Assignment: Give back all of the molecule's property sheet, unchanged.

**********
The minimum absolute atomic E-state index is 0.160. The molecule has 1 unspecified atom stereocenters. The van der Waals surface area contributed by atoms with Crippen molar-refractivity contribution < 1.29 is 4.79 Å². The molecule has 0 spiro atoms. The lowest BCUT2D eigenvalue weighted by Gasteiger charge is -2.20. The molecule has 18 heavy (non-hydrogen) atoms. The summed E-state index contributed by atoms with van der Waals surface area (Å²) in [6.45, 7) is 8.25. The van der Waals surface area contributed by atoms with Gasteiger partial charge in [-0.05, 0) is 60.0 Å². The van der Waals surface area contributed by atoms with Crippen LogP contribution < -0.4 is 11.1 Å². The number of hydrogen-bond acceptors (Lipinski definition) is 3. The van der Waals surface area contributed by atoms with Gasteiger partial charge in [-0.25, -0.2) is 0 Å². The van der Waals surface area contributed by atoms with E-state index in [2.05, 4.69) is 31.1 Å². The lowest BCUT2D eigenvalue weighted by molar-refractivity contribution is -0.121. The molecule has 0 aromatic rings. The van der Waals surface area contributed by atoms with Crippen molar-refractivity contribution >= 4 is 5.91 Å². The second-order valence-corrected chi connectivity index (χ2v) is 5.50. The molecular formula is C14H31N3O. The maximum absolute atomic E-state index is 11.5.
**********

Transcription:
The minimum absolute atomic E-state index is 0.160. The molecule has 1 unspecified atom stereocenters. The van der Waals surface area contributed by atoms with Crippen molar-refractivity contribution < 1.29 is 4.79 Å². The molecule has 0 spiro atoms. The lowest BCUT2D eigenvalue weighted by Gasteiger charge is -2.20. The molecule has 18 heavy (non-hydrogen) atoms. The summed E-state index contributed by atoms with van der Waals surface area (Å²) in [6.45, 7) is 8.25. The van der Waals surface area contributed by atoms with Gasteiger partial charge in [-0.05, 0) is 60.0 Å². The van der Waals surface area contributed by atoms with Crippen LogP contribution < -0.4 is 11.1 Å². The number of hydrogen-bond acceptors (Lipinski definition) is 3. The van der Waals surface area contributed by atoms with Gasteiger partial charge in [-0.25, -0.2) is 0 Å². The van der Waals surface area contributed by atoms with E-state index in [2.05, 4.69) is 31.1 Å². The lowest BCUT2D eigenvalue weighted by molar-refractivity contribution is -0.121. The molecule has 0 aromatic rings. The van der Waals surface area contributed by atoms with Crippen molar-refractivity contribution >= 4 is 5.91 Å². The second-order valence-corrected chi connectivity index (χ2v) is 5.50. The molecular formula is C14H31N3O. The maximum absolute atomic E-state index is 11.5.